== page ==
Below is a list of links to search tools for finding acupuncturists and other Chinese medicine healthcare providers in major English-speaking countries.

In the USA

  • The American Association of Acupuncture and Oriental Medicine is a nationwide professional association for acupuncturists. It has a search feature allows you to find members of the AAAOM in your area.
  • The American Academy of Medical Acupuncture is a professional association for medical doctors (including MDs, osteopaths, and dentists) who practice acupuncture. It has a search feature for listings of its more than 1,300 members.
  • The National Certification Commission for Acupuncture and Oriental Medicine administers examinations which are required for acupuncture and Oriental medicine certification in 43 states and Washington, DC. Its search feature can help you find licensed practitioners in your area.
  • Acufinder claims to have "the largest and most comprehensive directory of acupuncture practitioners and acupuncture clinics worldwide." This site allows licensed practitioners to create their own listings.
  • The National Qigong Association has a search feature for members, who include qigong instructors and therapists.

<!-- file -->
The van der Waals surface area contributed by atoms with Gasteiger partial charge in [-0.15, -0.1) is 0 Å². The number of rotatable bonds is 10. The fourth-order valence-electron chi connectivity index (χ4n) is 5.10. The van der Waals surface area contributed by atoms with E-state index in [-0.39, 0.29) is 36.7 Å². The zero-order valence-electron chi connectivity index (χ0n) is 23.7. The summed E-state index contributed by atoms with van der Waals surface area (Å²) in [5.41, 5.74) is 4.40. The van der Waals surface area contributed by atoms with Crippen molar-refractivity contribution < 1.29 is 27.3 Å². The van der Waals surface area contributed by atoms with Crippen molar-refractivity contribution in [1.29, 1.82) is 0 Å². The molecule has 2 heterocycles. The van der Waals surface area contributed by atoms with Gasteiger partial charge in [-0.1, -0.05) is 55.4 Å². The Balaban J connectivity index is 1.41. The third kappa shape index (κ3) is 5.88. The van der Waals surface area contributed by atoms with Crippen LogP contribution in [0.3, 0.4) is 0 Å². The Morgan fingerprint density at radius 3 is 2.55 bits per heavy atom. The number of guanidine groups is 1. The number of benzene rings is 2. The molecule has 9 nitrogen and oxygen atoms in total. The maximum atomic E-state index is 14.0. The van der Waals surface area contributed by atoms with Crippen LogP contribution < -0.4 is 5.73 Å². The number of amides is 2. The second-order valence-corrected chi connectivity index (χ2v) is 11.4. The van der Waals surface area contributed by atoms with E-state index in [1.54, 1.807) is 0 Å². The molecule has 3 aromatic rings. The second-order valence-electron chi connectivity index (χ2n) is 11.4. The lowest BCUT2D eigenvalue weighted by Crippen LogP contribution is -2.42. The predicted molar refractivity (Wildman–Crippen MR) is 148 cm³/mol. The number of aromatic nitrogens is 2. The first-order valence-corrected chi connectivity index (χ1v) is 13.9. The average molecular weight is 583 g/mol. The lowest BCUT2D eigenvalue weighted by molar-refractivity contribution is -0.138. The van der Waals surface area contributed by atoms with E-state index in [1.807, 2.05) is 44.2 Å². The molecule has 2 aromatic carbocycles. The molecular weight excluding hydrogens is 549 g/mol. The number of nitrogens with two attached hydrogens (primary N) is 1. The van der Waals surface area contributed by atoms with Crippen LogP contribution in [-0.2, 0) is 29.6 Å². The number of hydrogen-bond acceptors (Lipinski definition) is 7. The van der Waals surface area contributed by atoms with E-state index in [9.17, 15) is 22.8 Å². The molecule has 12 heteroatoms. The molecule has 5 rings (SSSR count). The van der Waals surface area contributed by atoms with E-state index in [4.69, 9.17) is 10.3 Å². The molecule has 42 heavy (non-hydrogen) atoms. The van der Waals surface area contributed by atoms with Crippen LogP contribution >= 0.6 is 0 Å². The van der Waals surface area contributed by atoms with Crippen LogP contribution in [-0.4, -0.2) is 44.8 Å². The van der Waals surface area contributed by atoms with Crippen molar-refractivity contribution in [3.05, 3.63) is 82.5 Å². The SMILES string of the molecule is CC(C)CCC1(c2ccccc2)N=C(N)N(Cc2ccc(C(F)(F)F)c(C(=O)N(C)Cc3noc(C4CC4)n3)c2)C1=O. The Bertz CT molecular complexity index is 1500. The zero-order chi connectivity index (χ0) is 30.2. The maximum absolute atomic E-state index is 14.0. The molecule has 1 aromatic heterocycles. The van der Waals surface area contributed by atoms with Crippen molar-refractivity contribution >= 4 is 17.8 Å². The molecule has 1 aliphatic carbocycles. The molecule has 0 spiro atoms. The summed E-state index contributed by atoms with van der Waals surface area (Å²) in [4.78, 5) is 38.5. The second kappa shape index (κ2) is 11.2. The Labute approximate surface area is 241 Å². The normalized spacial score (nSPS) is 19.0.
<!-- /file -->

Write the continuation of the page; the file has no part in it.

Medical doctor ratings sites

Please note that these sites only allow you to search for MDs who also practice acupuncture or other aspects of traditional Chinese medicine. Most TCM healthcare providers are not MDs.

  • Health Grades allows you to find medical doctors who use Chinese medicine. This site includes traditional Chinese medicine, Chinese herbal medicine, acupuncture, and acupressure among its searchable specialties.
  • RateMDs allows you to search for MDs who practice acupuncture.
  • Vitals allows you to search nationwide for MDs who offer acupuncture.

In the UK

In Canada

  • Acupuncture Canada, a not-for-profit education and advocacy organization, allows you to search for acupuncturists, TCM doctors, or other providers such as medical doctors and registered nurses who are qualified to practice acupuncture or other forms of Chinese medicine.
  • Acufinder, a US-based site, also has extensive listings in Canada.

In Australia

  • The Australian Acupuncture and Chinese Medicine Association, the leading national professional association for acupuncture and traditional Chinese medicine in Oz, provides a search feature to help you find member practitioners.
  • The Australian Natural Therapists Association, the "largest national democratic association of 'recognised professional' traditional, complementary medicine, and natural therapy practitioners" in Australia, allows you to search for practitioners offering acupuncture, Chinese herbal medicine, tui-na massage, and Oriental remedial therapy.
  • Natural Therapy Pages lets you search for providers of acupuncture, acupressure, traditional Chinese medicine, Chinese massage (tui-na), qigong, herbal medicine, cupping, and tai chi.
  • HealthEngine allows you to search for specialists offering acupuncture, Chinese medicine, and Chinese herbal medicine in Australia.

In New Zealand